Civil society organisations as well as political parties have said President Peter Mutharika seems not to be in control and that the country is on autopilot.
The observations were made at a two-day meeting to reflect on Mutharika’s one year rule held in Salima ending yesterday.
Presidential advisor on NGOs, Mabvuto Bamusi, however defended the President, saying he is merely being democratic.
The CSOs have cited situations where cabinet ministers are taking conflicting positions including where Finance Minister Goodall Gondwe differed with Information Minister Kondwani Nankhumwa on taxing SMS in the national budget.
Martha Kwataine of the Health Equity Network wondered how this happened considering that before a budget is presented in Parliament it is presented before the cabinet.
“The Minister of Finance should have presented it to his cabinet colleagues where he would have indicated what was to be tabled including the issue of the 10 percent tax on SMS, then they would agree on this but what we are getting from the picture is that that step was not made probably because we have a minister who does things on his own or he has adopted a know-it-all attitude or he has been given too much powers to do what he wants,” she opined.
She said that is not what the people are looking for because that also reflects on a measure of lack of seriousness on the part of government.
“I am seeing an element of autopilot where the big man is not being in control. Speaking with honesty there have been conflicting statements coming from government not only on this case alone. This is embarrassing and we want the DPP government to grow up and we demand certain levels of maturity,” she said.
Malawi Congress Party (MCP) parliamentarian Alekeni Menyani said from their perspective of Mutharika’s one year rule there are two sides.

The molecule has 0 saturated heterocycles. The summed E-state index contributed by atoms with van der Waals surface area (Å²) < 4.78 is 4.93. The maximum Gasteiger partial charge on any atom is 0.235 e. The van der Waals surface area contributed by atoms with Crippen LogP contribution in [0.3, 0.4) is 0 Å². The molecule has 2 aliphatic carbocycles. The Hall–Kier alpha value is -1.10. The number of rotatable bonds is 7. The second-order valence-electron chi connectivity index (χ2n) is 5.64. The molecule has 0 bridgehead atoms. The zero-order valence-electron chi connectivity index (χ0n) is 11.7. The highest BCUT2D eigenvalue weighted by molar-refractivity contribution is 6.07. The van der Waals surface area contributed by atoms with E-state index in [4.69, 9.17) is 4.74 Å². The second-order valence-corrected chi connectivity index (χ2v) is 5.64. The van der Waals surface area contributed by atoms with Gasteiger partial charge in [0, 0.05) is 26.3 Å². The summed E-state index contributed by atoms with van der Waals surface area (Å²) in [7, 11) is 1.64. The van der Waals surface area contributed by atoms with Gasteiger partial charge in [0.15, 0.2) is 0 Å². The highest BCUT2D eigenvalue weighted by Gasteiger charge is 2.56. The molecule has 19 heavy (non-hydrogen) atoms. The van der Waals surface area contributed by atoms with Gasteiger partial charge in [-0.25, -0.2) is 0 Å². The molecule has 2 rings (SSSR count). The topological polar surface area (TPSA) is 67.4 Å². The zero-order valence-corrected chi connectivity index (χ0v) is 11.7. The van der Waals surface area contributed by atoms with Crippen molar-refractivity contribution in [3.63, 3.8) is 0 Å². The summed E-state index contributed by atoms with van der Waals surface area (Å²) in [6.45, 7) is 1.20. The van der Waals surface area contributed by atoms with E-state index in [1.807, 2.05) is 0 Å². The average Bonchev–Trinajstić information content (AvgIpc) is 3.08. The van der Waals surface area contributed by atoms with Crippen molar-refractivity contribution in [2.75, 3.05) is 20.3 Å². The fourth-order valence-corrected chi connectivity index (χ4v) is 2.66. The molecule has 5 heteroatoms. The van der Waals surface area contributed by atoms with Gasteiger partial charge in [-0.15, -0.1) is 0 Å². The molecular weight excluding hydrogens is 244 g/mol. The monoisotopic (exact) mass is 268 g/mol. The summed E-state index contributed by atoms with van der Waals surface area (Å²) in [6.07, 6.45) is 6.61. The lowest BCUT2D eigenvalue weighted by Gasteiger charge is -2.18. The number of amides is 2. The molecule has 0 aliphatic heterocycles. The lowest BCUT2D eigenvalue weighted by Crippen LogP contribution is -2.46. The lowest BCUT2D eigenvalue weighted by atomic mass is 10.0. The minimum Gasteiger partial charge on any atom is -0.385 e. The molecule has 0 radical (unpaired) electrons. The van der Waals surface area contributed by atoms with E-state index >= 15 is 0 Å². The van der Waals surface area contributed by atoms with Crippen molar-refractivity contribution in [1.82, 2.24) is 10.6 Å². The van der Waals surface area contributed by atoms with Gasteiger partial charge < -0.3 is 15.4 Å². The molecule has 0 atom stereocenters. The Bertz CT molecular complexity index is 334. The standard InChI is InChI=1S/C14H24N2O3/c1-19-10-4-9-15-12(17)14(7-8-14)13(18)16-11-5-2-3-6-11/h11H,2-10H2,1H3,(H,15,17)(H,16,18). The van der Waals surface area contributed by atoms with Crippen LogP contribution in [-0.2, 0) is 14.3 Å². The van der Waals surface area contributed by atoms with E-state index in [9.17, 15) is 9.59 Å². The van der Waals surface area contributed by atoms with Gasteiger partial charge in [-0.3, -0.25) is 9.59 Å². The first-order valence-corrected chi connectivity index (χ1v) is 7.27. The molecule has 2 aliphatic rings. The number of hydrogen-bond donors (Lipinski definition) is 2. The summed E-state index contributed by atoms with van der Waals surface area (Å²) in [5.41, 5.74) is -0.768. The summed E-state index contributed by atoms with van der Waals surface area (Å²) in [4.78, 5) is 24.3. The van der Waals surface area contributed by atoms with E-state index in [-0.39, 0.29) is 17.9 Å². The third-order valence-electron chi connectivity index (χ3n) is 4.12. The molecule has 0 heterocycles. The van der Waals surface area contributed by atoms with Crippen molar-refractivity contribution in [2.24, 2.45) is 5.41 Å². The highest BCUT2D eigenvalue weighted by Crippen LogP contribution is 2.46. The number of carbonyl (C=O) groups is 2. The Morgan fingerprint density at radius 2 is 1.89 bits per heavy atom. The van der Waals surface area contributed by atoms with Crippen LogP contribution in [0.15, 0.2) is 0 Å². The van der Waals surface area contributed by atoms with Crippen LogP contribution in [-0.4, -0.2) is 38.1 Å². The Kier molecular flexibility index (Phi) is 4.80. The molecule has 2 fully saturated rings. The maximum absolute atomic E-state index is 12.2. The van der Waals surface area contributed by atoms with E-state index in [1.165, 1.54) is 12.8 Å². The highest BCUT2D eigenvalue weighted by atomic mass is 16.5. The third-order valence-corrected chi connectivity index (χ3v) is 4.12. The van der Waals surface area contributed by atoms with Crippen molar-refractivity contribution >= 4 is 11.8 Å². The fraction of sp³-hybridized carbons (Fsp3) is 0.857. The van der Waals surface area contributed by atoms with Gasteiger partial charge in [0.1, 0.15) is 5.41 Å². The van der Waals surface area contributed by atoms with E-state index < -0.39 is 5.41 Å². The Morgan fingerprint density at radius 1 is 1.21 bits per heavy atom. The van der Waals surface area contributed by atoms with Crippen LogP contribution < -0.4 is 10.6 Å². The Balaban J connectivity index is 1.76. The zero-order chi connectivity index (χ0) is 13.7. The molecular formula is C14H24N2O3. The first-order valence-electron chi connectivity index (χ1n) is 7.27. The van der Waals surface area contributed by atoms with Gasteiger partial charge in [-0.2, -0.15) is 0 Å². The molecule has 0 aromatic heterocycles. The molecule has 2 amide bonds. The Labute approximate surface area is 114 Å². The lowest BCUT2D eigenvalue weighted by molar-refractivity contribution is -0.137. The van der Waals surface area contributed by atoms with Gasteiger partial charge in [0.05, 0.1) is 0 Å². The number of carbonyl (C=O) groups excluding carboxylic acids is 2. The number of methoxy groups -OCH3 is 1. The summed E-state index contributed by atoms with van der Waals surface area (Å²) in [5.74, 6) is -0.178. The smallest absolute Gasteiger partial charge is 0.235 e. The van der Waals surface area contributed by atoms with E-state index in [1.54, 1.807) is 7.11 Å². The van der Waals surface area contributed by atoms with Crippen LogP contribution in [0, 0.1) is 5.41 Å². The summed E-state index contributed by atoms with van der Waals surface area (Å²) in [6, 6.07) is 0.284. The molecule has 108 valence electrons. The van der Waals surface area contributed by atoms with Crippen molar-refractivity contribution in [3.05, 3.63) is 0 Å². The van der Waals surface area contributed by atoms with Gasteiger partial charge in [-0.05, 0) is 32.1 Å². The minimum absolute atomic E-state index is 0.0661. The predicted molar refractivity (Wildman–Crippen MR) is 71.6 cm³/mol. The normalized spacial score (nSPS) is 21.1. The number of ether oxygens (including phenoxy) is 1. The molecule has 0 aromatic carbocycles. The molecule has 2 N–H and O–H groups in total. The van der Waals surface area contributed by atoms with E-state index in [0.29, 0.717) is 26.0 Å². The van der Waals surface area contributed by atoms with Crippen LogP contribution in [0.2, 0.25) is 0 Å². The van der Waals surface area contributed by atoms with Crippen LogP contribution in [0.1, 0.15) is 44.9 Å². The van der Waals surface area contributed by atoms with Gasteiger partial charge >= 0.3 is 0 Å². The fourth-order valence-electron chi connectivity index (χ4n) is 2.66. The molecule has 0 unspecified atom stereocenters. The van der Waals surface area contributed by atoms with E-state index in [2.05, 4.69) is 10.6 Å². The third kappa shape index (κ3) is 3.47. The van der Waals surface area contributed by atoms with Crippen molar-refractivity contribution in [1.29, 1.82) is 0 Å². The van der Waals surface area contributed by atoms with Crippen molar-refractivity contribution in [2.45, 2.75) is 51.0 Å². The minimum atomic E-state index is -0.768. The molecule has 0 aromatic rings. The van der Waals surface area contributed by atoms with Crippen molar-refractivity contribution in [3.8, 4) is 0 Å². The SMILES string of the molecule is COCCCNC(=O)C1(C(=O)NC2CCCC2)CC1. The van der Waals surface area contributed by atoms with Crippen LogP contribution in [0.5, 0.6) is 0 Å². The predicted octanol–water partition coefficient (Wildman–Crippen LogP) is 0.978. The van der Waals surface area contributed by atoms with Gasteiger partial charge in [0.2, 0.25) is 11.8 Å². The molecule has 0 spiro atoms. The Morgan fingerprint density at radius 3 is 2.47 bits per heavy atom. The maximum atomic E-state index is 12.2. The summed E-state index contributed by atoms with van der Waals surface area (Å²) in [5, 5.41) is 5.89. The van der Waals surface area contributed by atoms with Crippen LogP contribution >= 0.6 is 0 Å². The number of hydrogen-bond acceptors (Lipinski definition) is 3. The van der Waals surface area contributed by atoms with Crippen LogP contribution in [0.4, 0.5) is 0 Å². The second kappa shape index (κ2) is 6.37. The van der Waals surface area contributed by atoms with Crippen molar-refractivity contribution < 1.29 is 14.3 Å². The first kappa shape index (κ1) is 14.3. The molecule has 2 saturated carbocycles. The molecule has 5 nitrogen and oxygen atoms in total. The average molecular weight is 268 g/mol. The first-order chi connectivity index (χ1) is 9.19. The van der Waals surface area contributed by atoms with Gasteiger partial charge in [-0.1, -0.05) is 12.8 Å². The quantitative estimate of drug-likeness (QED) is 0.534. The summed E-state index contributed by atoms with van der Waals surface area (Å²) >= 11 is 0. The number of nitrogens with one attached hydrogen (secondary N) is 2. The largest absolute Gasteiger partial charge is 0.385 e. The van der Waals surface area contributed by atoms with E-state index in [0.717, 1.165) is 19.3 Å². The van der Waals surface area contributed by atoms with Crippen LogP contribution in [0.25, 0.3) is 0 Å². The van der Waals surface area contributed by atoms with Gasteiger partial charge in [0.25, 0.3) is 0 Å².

“As a party we are disheartened that the principal is being managed by the agents. The party is leading the way while the president has been left behind and this is bringing inconsistencies,” he said.
Mary Makungwa Director of Women Affairs in the former ruling People’s Party said what she knows as a former cabinet minister is that before a cabinet meeting is called there are cabinet papers that are shared.
“So, everybody knows exactly what you are going to discuss and, therefore, for a minister to start going out and talking about things that were not ordinarily discussed in the cabinet meeting then we end with situations like one we are worried about now,” she said.
Khumbo Soko, of the Malawi Law Society said the fact that there are conflicting messages coming from the cabinet is a positive thing because it encourages democratic debate.
But Bamusi said judging President Mutharika is a matter of choice in terms of how people wish their President to behave.
“The current president position is one where he has given much liberty and flexibility and space to the cabinet ministers as much as possible,” he said.
Bamusi said the country is coming out of a situation where it was living under the concept of cabinet dictatorship.
“The President has taken an approach that provides much space to members of the cabinet to make sure that they express their discretion on matters that are related to their sectors. The current President is providing leadership from behind,” he said.
However, he said, this does not mean that the President has decided to take the country on an autopilot because the general guidance that the President provides to the nation is way much to do with the state of the nation address.
The event was organised by the Centre for Human Rights and Rehabilitation in partnership with Freedom House.
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